The community of the Kingston City School District took a step forward on Tuesday, approving the high school bond by a slim, but not razor-thin, margin. In a time when school building bonds have a tough time getting by (Highland’s and Arlington’s both went down), more voters than not showed they have some vision, faith and courage. True, it’s a long-term investment that the kids currently in high school will never see the fruits of. But Kingston’s not going anywhere; absent a plague, really bad toxic train wreck or zombie army invasion, there will be children to educate for many years to come. They are the ones who’ll really benefit from this, and on behalf of them, their parents and their children, I thank you again.
We had a poll on our website about the bond; the count when I closed it on Tuesday afternoon was 52 votes (51 percent) no and 50 votes (49 percent) yes. The results in the only poll that counted were 52.1 percent yes and 47.9 percent no. Not sure what to divine from the discrepancy, other than maybe the Internet presents a slightly grumpier take on things? Anyway, thanks to all who took the time to vote in our poll and at the polls.
Another benefit from this getting approved is the ability for the district to move on to its other challenges. Instead of having to go back to the drawing iPad to come up with another high school bond, the trustees and staff can concentrate on improving early childhood education (like bringing back the program for 3-year-olds at GW), carefully scrutinizing the Common Core to both educate about its strengths and mitigate its weaknesses and do a better job of listening to and incorporating parent input into the system. The district’s on the right track — let’s keep the train rolling so Kingston’s schools become one of the best selling points to people looking for a place to live and raise their families.
I didn’t get a chance to address this last week, but I want to express my gratitude to all who came out to the Anchor on Nov. 30 for our benefit showcase for Kingston Cares. We all had a lot of fun, rocked out to the utter freaking maximum and raised over $600 for a very worthy effort.
All hail Sinkholia!
Usually press releases in the paper get rewritten to at least some extent, but in this case, I’m just going to present this curious bit of information as I got it and allow you all to draw your own conclusions:
“A few homeowners in Kingston, N.Y., have taken drastic action in the ongoing saga of the Kingston sinkhole. They are seceding from the city and have declared their neighborhood the People’s Republic of Sinkholia. Sinkholia Supreme Council Leader Bif Scully says it’s a bold move but after being held hostage longer then the American hostages were held in Iran, (444 days; we are in over 500) something had to give. There will be challenges ahead such as trash pickup but with the shaft over 85 feet deep, there should be plenty of room. ‘We’ll let our grandchildren worry about that,’ Scully said. “Their constitution is quaint. ‘Mow your lawn, rake your leaves and if you borrow sugar, return in kind.’ Already they have received greetings from overseas. Pope Francis dropped them a note pledging his solidarity with ‘street people’ everywhere. When the hole was as quiet as the grave for 22 weeks in 2013, they knew they were on their own.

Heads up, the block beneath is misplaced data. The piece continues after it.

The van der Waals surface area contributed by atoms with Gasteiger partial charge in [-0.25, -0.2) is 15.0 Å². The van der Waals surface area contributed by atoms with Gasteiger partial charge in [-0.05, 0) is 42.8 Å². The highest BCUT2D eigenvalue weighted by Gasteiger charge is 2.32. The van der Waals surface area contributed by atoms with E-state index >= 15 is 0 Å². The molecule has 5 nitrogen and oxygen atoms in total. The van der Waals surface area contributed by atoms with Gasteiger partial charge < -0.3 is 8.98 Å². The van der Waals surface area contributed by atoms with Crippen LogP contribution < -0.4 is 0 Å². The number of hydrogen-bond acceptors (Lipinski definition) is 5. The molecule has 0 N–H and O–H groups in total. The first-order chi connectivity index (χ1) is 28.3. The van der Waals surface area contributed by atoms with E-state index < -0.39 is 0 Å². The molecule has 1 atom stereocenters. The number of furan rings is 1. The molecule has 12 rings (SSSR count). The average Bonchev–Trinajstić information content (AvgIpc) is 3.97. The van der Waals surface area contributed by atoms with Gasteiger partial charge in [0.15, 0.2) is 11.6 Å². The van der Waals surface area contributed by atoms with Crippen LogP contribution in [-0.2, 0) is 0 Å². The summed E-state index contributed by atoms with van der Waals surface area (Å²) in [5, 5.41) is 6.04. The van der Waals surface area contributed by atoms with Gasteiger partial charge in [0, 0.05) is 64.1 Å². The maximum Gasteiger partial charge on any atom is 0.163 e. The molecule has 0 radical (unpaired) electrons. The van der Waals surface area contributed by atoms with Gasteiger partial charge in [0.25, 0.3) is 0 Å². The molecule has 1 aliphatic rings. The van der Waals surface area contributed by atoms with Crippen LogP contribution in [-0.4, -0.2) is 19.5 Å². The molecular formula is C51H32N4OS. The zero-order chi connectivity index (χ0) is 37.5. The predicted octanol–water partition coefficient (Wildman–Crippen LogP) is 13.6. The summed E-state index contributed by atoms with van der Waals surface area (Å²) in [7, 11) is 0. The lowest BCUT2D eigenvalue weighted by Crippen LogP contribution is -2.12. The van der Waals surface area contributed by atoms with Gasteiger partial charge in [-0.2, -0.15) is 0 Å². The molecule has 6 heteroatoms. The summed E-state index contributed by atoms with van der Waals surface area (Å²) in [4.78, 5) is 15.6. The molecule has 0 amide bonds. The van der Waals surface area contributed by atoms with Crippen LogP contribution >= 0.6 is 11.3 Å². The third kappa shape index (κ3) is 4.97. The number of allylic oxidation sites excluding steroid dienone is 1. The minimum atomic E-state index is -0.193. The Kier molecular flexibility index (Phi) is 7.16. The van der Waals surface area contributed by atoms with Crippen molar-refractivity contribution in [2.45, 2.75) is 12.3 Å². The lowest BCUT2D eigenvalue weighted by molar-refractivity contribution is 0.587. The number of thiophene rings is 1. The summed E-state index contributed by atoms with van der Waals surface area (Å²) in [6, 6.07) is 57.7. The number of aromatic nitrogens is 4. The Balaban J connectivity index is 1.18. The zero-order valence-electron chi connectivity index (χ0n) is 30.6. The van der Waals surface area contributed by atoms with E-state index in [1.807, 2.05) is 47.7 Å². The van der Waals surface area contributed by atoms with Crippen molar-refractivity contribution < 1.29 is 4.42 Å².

“‘The Kingston Common Council gathered like one of those climatic moments in an action movie where everybody looks at each other and the hero bursts into the room with a miracle solution … yeah that never happened. No hero showed up.’
“Scully went on to say they had considered raising revenue by holding a haunted sinkhole tour at Halloween, but the hole is always scary; Christmas, Easter and the Fourth of July. The residents do like the quiet of the cul-de-sink, though. ‘It’s so quiet you can hear the water and sewer lines rupturing all over town,’ Scully said.”
Working on this for next week
Hey, lookie what’s in Gov. Cuomo’s economic development swag press release, received just in time for this editorial: “$1,500,000 for the Kingston Connectivity Project to make necessary infrastructure improvements to enhance the community’s quality of life. The Kingston Connectivity Project will create a more livable, vibrant community with the implementation of a rail trail network that will be designed and constructed to provide safe, universally accessible alternatives for bicyclists, pedestrians and other non-motorized means. The project will reduce fossil fuel emissions, encourage physical activity, and reduce traffic congestion.”
This is all great stuff, unless you’re a fan of the Catskill Mountain Railroad’s in-city operation, in which case I suspect you can read this as “Surrender Dorothy.” (In case you missed a previous editorial, I am in favor of the CMRR concentrating their efforts up the line in the woodlands and leaving the city part for conversion into a rail trail. They will not do this voluntarily, but the clock ticks on their lease.) Tune into next week’s paper for more.